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Tsunami in the Gulf? It could happen...

Texas A&M Galveston shows us how

KRABI, THAILAND:  (FILES) File photo dated 26 December 2004 shows tourists caught by the first of six tsunami rolling towards Hat Rai Lay Beach, near Krabi in southern Thailand, following a 9.2-Richter submarine earthquake, which left 228,429 people dead and missing in the region. Sri Lankan authorities issued a tsunami warning calling for coastal evacuation, following an 8.2-Richter quake off the Indonesian island of Sumatra 28 March 2005.       (Photo credit should read AFP/AFP via Getty Images)
KRABI, THAILAND: (FILES) File photo dated 26 December 2004 shows tourists caught by the first of six tsunami rolling towards Hat Rai Lay Beach, near Krabi in southern Thailand, following a 9.2-Richter submarine earthquake, which left 228,429 people dead and missing in the region. Sri Lankan authorities issued a tsunami warning calling for coastal evacuation, following an 8.2-Richter quake off the Indonesian island of Sumatra 28 March 2005. (Photo credit should read AFP/AFP via Getty Images)

Houston, TX – Yesterday’s Caribbean earthquake prompted this question from KPRC2 viewer, Tom Stafford:

Just curious, with the recent earthquake activity around Cuba, Puerto Rico and Jamaica. Could there be a threat of a tidal wave impact to the US coast line?

First, thanks for the question. And to be clear, a tidal wave and tsunami are the same thing (“tsunami” is Japanese for “Harbor Wave”). A tsunami looks like any other wave you see in the ocean, only more wall-like, but those waves you usually see are caused by wind pushing the water rather than water being displaced, a concept you are also familiar with although you may not realize it!

If you’ve ever done a ‘cannonball’ dive in a pool, then you know how that displaces water--it splashes all the poor souls around and causes water to run to the pool edge and spill over. The water is displaced from above with the human body taking the place of the water, so the water has to go somewhere! A tsunami happens when the water is displaced from down below in the ocean.

How does that happen? Two obvious ways: an earthquake or a landslide below the surface. In an earthquake, the land shifts vertically or horizontally displacing the water with earth and causing deep waves to move outward, like a pebble in a lake. The waves get higher as they get closer to land where the coast is shallow. The water has to go somewhere and that somewhere is on land. These tsunamis are only a problem if they get to land and we’ve had them on the east coast and, more often, the west coast of the United States. But not the Gulf--we don’t have an earthquake zone and are protected by other landmasses. HOWEVER.....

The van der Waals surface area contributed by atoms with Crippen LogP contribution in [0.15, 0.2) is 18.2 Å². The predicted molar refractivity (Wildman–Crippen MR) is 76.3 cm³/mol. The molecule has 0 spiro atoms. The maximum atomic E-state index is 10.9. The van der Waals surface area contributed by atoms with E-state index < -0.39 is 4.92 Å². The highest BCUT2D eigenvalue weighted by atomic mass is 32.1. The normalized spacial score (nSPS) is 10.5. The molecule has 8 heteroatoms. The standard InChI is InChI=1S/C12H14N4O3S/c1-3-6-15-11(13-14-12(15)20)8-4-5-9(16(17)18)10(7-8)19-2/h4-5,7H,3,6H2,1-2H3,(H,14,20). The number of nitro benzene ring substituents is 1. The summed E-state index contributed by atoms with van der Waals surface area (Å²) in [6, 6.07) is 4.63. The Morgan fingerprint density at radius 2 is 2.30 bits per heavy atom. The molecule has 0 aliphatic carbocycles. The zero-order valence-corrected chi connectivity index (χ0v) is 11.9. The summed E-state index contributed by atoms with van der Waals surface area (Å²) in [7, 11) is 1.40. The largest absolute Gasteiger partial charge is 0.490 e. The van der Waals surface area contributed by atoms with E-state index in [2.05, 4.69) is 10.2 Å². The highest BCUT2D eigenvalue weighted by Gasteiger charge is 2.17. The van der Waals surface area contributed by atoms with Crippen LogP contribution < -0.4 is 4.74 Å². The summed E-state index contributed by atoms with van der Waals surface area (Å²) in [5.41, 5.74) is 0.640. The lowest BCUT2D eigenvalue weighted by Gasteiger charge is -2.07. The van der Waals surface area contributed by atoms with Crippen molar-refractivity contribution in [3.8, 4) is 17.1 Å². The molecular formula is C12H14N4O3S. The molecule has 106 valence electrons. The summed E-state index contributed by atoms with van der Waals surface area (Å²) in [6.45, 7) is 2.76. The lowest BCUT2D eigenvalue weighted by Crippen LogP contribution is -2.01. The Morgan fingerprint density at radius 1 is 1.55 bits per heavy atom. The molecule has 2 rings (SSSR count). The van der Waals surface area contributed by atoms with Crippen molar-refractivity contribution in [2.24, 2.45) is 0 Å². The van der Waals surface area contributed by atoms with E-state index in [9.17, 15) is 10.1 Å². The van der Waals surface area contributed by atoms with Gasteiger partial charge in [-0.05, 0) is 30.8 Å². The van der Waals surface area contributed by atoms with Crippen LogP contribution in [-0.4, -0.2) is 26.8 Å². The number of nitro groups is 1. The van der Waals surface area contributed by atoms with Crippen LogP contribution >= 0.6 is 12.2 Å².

A less familiar tsunami is caused by a sediment landslide. Imagine this as a mountain avalanche under the water. In the mountains, snow piles up until it’s so heavy it creates a landslide down the mountain. In the Gulf, thousands of years of sediment piles up (like the snow) until the weight causes a sudden landslide (avalanche) of the sediment into deeper waters. That can be pretty serious.

The Mississippi River continues to slowly but surely dump sediment into the Gulf. Look at the bathymetry and how deep the GOM, Gulf of Mexico, becomes in the middle:

The gulf is shallow at the coast but very deep in the middle!
The gulf is shallow at the coast but very deep in the middle!

So it’s easy to understand how a sediment landslide, or avalanche, into the deeper part could suddenly displace water and push it to the coast: a tsunami. Look at this map showing where these landslides have happened before and where TAMU studies indicate it could happen again.

Red is Historical Landslide areas while blue is Probabilistic areas
Red is Historical Landslide areas while blue is Probabilistic areas

Texas A&M Galveston started studying this possibility in 2005 and and modeling the results if such occurred:

The study is fascinating and includes lots of water inundation maps, including Galveston and San Luis Pass:

Galveston water inundation from a Tsunami up to 12'
Galveston water inundation from a Tsunami up to 12'
San Luis Pass Tsunami inundation up to 11'
San Luis Pass Tsunami inundation up to 11'

Take a look at the full study, the link to their Power Point presentation and the links to inundation maps. Notice that their leading paragraph does indicate “a very low threat." But any threat is a threat and worth exploring and understanding!

Prayers to the folks suffering from both the recent Puerto Rico and Caribbean earthquakes.

Frank

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